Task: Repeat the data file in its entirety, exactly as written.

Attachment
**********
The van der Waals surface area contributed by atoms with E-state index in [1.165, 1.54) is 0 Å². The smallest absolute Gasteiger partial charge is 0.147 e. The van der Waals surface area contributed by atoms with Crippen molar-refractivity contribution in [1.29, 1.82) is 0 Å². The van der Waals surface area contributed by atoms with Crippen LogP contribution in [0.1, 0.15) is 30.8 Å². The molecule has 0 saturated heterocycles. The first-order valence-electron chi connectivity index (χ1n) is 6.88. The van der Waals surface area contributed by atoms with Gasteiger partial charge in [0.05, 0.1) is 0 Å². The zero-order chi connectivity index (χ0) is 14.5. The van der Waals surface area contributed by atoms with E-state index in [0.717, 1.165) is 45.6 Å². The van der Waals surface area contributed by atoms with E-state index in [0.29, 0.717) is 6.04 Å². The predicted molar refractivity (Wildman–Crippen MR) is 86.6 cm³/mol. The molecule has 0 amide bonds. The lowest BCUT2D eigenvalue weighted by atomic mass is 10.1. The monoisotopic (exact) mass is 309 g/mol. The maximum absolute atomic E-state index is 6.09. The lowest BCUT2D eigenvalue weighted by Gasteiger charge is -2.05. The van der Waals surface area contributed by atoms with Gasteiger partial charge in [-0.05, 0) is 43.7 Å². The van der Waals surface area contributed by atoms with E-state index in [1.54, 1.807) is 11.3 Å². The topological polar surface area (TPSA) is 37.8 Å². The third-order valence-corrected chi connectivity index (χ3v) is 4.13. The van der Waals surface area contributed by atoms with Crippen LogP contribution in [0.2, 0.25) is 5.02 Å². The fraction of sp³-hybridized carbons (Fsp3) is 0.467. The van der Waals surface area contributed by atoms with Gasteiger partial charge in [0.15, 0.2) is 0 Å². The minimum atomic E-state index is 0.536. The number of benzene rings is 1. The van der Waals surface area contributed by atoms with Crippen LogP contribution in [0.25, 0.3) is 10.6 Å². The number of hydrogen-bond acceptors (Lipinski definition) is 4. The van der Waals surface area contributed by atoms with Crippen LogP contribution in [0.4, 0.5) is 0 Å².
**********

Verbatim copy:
The van der Waals surface area contributed by atoms with E-state index in [1.165, 1.54) is 0 Å². The smallest absolute Gasteiger partial charge is 0.147 e. The van der Waals surface area contributed by atoms with Crippen molar-refractivity contribution in [1.29, 1.82) is 0 Å². The van der Waals surface area contributed by atoms with Crippen LogP contribution in [0.1, 0.15) is 30.8 Å². The molecule has 0 saturated heterocycles. The first-order valence-electron chi connectivity index (χ1n) is 6.88. The van der Waals surface area contributed by atoms with Gasteiger partial charge in [0.05, 0.1) is 0 Å². The zero-order chi connectivity index (χ0) is 14.5. The van der Waals surface area contributed by atoms with E-state index in [0.717, 1.165) is 45.6 Å². The van der Waals surface area contributed by atoms with E-state index in [0.29, 0.717) is 6.04 Å². The predicted molar refractivity (Wildman–Crippen MR) is 86.6 cm³/mol. The molecule has 0 amide bonds. The lowest BCUT2D eigenvalue weighted by atomic mass is 10.1. The monoisotopic (exact) mass is 309 g/mol. The maximum absolute atomic E-state index is 6.09. The lowest BCUT2D eigenvalue weighted by Gasteiger charge is -2.05. The van der Waals surface area contributed by atoms with Gasteiger partial charge in [-0.05, 0) is 43.7 Å². The van der Waals surface area contributed by atoms with E-state index in [1.54, 1.807) is 11.3 Å². The topological polar surface area (TPSA) is 37.8 Å². The third-order valence-corrected chi connectivity index (χ3v) is 4.13. The van der Waals surface area contributed by atoms with Crippen LogP contribution in [0.2, 0.25) is 5.02 Å². The fraction of sp³-hybridized carbons (Fsp3) is 0.467. The van der Waals surface area contributed by atoms with Gasteiger partial charge in [0.15, 0.2) is 0 Å². The minimum atomic E-state index is 0.536. The number of benzene rings is 1. The van der Waals surface area contributed by atoms with Crippen LogP contribution in [0.25, 0.3) is 10.6 Å². The number of hydrogen-bond acceptors (Lipinski definition) is 4. The van der Waals surface area contributed by atoms with Crippen LogP contribution in [0.4, 0.5) is 0 Å².